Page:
Most of us spend a great deal of time preparing for the arrival of our first chickens, but few of us give much thought to how we would handle serious injuries, illnesses or end-of-life decisions until faced with them. Finding a trained poultry veterinarian or any vet who will agree to treat a chicken can be extremely difficult, and nothing leaves a chicken keeper feeling more powerless than not knowing how to help a flock member in need. Being prepared to face the toughest part of chicken-keeping when the time comes can make an already difficult time less stressful.
Chickens are adept at masking illness and injury, but by spending time with your birds, you’ll notice subtle cues that indicate something is amiss. Common indications of a sick chicken include:
- pale comb or wattles
- unusual droppings
- unusual posture
- lack of appetite
- reduced egg production
These are all clues that closer observation is needed.
Preparing For Injuries And Illness
The average chicken keeper can tend to injured and sick chickens, at least until you’re able to get the proper veterinary care. Keep first-aid supplies handy to being able to render emergency medical aid in a crisis and perhaps save the bird’s life.
Assemble A First-Aid Kit
A plastic container with a lid works perfectly to hold first-aid supplies. Your first-aid kit should include:
- antibiotic ointment (without pain control ingredients that can be harmful to some birds)
- disposable gloves
- dog nail clippers (for trimming beaks or toe nails)
- Epsom salt (for soaking some injuries)
- eye dropper or syringe (for hand-feeding water, medications and liquid nutrients)
- LED flashlight
- non-stick gauze pads
- powdered baby bird formula (for hand-feeding)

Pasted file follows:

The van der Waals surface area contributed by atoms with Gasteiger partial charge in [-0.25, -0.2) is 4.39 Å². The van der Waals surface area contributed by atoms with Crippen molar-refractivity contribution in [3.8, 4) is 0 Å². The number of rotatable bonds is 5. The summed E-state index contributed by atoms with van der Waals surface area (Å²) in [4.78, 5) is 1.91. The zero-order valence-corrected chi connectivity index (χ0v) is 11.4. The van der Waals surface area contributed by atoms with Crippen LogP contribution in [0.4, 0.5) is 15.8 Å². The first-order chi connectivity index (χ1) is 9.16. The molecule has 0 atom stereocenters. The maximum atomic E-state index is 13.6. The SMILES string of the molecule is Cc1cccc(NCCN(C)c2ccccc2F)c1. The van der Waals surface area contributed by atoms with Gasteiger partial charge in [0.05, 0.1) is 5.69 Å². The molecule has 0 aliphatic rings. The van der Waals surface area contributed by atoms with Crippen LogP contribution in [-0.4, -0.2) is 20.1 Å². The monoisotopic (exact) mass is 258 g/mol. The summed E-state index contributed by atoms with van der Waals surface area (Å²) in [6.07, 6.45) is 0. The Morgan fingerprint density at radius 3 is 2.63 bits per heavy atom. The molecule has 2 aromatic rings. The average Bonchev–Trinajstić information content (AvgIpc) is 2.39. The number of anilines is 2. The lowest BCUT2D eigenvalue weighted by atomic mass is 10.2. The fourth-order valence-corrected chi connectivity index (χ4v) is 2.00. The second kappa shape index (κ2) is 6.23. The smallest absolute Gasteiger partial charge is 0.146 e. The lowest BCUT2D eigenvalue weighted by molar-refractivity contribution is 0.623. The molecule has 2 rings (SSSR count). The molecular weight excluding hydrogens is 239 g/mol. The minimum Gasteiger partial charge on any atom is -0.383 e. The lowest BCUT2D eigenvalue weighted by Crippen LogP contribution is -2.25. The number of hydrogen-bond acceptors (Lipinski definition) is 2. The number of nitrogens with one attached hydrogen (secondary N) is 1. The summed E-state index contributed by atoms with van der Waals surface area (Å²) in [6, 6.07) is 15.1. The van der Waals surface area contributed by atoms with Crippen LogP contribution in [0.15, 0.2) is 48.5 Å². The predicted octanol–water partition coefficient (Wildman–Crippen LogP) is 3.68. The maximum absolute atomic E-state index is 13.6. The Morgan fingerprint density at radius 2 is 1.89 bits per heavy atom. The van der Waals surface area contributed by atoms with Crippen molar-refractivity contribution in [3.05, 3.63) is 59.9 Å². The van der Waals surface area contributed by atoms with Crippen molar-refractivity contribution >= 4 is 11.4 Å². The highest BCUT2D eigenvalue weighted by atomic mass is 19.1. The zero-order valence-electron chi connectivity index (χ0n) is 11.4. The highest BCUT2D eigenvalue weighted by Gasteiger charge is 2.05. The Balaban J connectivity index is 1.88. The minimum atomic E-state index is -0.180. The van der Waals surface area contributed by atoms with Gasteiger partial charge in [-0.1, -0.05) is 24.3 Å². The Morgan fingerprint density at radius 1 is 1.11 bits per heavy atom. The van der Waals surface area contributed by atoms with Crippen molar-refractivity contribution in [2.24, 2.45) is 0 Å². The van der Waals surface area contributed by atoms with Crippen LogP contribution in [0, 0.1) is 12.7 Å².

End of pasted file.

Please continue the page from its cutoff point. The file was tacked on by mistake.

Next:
- self-sticking bandages
- styptic powder (for bleeding nails/beaks)
- super-glue gel (to repair broken beaks)
- vitamins and electrolytes (for shock, heat stress and dehydration)
Designate A Recovery Space
Identify an area where a sick or injured chicken can be housed temporarily, away from the coop and other flock members. A quiet area inside the house, garage or basement makes a good recovery space. Ideally, it will be predator-proof, lined with soft bedding (such as puppy training pads, pine shavings, fresh bedding or soft towels), and conveniently located for frequent observation.
A collapsible, portable dog kennel/cage works because it allows you to easily observe the chicken, is portable and is easy to clean. Have cage cups for food and poultry nipple drinkers for water on hand to hang inside the cage to ensure dry bedding and clean food and water.
Identify Veterinarians In Your Area
Poultry veterinarians are few and far between. Avian vets are easier to locate, but not all avian vets are trained in, experienced with or comfortable treating chickens. Contact all the veterinarians in your area to inquire whether they treat chickens. If you find one, make an appointment to meet the vet or their staff. That simple introduction can mean the difference between being seen during an emergency and being told the vet only sees “established patients” in an emergency.